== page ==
What Mr. Schilling and Mr. Brownback Could Teach Us All
Earlier this month, I wrote about the rise and fall of Curt Schilling’s 38 Studios. It is a topic that keeps on giving. Just to review, Curt Schilling, baseball star, wanted to be Curt Schilling, entrepreneur. Unable to raise money in the private arena, he turned his charm on the gatekeepers of taxpayer funds. In May of 2010 he hosted a GOP fundraiser at his Medfield, Massachusetts mansion (a house featured as an “Estate of the Day”). There, he met and dazzled Rhode Island Governor Donald Carcieri, who stepped up to the plate with a $75 Million loan guarantee program.
The rest is history. Schilling’s company turned out one videogame of indifferent success, and then ran out of funds. Last week, after the great man himself met with Rhode Island officials and failed to extract even more taxpayer money, he did the graceful and humane thing. He fired everyone on the spot. By email.
OK, so Schilling is an egomaniacal heel. So he took $4 million of his own money out of 38 Studios shortly after he received taxpayer largess. So no rational private equity investor nor commercial lender was willing to touch 38 Studios-even non-partisan C-Net notes that investing in this area is “known to be incredibly risky." And so we can all derive the inevitable conclusion-if Schilling hadn’t been a famous baseball player whose intellectual home was Fox News, he would never have received the warm and lucrative embrace of Governor Carcieri. Host a fundraiser for the GOP, get $75 Million of taxpayer money. Excellent return on investment.
And that’s where our story gets off course. Schilling-the-hypocrite talking small government out of one side of his mouth while lapping at the “all you can drink” taxpayer bar with the other side is fun to talk about, but it’s also misplaced. He is a bum, but an enabled bum.
The lesson of Schilling’s fiasco isn’t the appearance of mere favoritism or even corruption. It is the fact that, in the real world, politicians like Carcieri make choices, and those choices don’t exist in a vacuum-they play out in the communities the rest of us live in. It takes revenue to pick up the garbage, or teach first grade, and when the revenues go, the garbage stays.
Rhode Island was such a place. In the summer of 2009, before the good Governor Carcieri was overcome by the spirit of generosity to Mr. Schilling, he went to people of his State, and demanded they make sacrifices in the name of fiscal prudence. On August 24, his office issued a self-congratulatory “Shutdown Day Press Release”. The release identified 12 days where the Rhode Island government would shut down (no pay for government workers, including schools) and substantial cuts in State aid to counties and towns. Carcieri mouthed compassion “We are very well aware of the impact shutdown days will have on state employees and state services. For Rhode Islanders there will be inconveniences; for state employees there is sacrifice. I am asking everyone’s patience, understanding, and awareness that these steps are unavoidable if the State is to live within its means.”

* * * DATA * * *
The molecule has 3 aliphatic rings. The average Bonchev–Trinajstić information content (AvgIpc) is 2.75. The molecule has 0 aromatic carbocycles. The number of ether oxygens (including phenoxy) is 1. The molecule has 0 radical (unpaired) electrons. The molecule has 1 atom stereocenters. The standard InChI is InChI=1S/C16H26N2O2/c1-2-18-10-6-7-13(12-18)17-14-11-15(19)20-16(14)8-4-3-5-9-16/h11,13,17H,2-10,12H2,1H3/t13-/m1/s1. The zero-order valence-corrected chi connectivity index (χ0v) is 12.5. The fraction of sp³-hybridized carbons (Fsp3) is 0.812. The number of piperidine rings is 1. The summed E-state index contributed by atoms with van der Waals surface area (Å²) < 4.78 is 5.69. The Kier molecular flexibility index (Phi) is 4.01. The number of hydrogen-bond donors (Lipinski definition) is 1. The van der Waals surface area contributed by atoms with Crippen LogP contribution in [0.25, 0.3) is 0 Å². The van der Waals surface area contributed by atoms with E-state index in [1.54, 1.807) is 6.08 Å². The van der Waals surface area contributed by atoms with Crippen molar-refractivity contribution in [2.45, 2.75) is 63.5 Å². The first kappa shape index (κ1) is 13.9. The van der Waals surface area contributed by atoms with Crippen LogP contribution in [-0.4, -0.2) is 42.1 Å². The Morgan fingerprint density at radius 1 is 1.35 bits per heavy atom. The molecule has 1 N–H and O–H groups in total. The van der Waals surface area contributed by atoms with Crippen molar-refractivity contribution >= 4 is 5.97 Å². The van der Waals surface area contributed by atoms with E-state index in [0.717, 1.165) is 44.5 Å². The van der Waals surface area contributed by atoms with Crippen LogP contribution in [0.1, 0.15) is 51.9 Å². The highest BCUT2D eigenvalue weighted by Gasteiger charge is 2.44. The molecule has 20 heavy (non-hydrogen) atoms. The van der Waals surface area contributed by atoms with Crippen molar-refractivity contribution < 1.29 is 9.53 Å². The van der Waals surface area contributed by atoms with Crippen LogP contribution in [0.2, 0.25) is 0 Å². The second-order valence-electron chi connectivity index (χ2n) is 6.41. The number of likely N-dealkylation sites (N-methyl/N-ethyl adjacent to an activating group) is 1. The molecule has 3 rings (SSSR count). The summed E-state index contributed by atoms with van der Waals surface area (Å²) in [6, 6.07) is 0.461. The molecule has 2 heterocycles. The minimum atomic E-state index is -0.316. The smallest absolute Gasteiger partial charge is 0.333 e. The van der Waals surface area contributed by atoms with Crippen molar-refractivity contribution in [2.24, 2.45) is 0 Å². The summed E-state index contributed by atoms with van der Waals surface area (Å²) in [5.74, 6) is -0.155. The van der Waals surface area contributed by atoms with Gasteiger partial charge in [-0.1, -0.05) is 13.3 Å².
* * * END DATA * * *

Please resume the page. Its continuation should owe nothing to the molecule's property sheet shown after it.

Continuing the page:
So, just how much money did the Governor’s press release tout as a savings for all that sacrifice and inconvenience? $67.8 Million. Now, it is unfair to make the linkage between that $67.8 Million of pain absorbed by the common folk, and $75 Million handed to Mr. Schilling for his private profit-the cuts and the gift were not synchronized. What is not unfair, however, is to ask why any elected official would choose to bring so much economic discomfort to his constituents, and then turn around and act so recklessly with the power (and money) given to him. Where’s the accountability?
And that brings us to Kansas, where the Republicans so dominate state offices that every possible trace of liberalism has been stamped out. Kansas is led by the formidable Governor Sam Brownback, a Tea Party favorite and a social and fiscal conservative of impeccable credentials. Brownback has been merciless-he’s cut aid to schools, social programs, the elderly, the arts, and he’s even opened an “Office of the Repealer” where “needless government regulations” are taken to die. And Brownback takes no prisoners. Nine “moderate” Republicans who expressed concern about the scope of the cuts last year found themselves on the wrong side of primary challengers supported by their Governor. Kansas has just passed yet another tax cut bill, this one projected to result in a 12.8 % reduction in state revenues-all of which will come out of spending at the local level, causing even the Republican head of the State Senate to pause. Kansas has become a laboratory of Tea Party ideas.
And I say, good for Kansas. These aren’t choices I would make, but I don’t live there. This is what the electoral process is all about, not some back door gift to a political friend at the citizens’ expense. If the voters of Kansas are happy with lower tax rates on some people and a lower level of services for the rest, why shouldn’t they have them? And, if they are not happy, they can go to the polls the next time around and express their discontent.
In the end, what is happening in Kansas should become part of the national discussion-just like Mr. Schilling’s all-expenses paid Rhode Island holiday.
As voters, we should demand it. And, with five months until the elections, there is no time like the present to start.